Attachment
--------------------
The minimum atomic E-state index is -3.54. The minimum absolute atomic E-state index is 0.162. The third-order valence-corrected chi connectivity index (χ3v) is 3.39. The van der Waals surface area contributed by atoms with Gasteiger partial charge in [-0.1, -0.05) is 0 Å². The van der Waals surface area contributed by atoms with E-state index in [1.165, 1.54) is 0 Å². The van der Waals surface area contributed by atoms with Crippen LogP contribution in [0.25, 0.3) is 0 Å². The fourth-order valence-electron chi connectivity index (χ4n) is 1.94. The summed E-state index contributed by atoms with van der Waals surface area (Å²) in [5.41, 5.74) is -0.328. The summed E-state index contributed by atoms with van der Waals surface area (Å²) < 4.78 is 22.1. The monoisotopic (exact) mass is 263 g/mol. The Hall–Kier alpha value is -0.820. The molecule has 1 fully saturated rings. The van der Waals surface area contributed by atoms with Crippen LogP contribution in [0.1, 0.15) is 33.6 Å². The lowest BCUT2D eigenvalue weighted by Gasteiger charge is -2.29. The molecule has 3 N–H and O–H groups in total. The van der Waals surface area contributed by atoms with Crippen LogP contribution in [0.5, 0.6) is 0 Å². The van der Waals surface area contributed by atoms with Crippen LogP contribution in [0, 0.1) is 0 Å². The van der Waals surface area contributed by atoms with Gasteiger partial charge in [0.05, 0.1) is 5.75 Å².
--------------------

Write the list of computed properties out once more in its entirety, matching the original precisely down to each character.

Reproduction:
The minimum atomic E-state index is -3.54. The minimum absolute atomic E-state index is 0.162. The third-order valence-corrected chi connectivity index (χ3v) is 3.39. The van der Waals surface area contributed by atoms with Gasteiger partial charge in [-0.1, -0.05) is 0 Å². The van der Waals surface area contributed by atoms with E-state index in [1.165, 1.54) is 0 Å². The van der Waals surface area contributed by atoms with Crippen LogP contribution in [0.25, 0.3) is 0 Å². The fourth-order valence-electron chi connectivity index (χ4n) is 1.94. The summed E-state index contributed by atoms with van der Waals surface area (Å²) in [5.41, 5.74) is -0.328. The summed E-state index contributed by atoms with van der Waals surface area (Å²) < 4.78 is 22.1. The monoisotopic (exact) mass is 263 g/mol. The Hall–Kier alpha value is -0.820. The molecule has 1 fully saturated rings. The van der Waals surface area contributed by atoms with Crippen LogP contribution in [0.1, 0.15) is 33.6 Å². The lowest BCUT2D eigenvalue weighted by Gasteiger charge is -2.29. The molecule has 3 N–H and O–H groups in total. The van der Waals surface area contributed by atoms with Crippen LogP contribution in [0.5, 0.6) is 0 Å². The van der Waals surface area contributed by atoms with Crippen LogP contribution in [0, 0.1) is 0 Å². The van der Waals surface area contributed by atoms with Gasteiger partial charge in [0.05, 0.1) is 5.75 Å².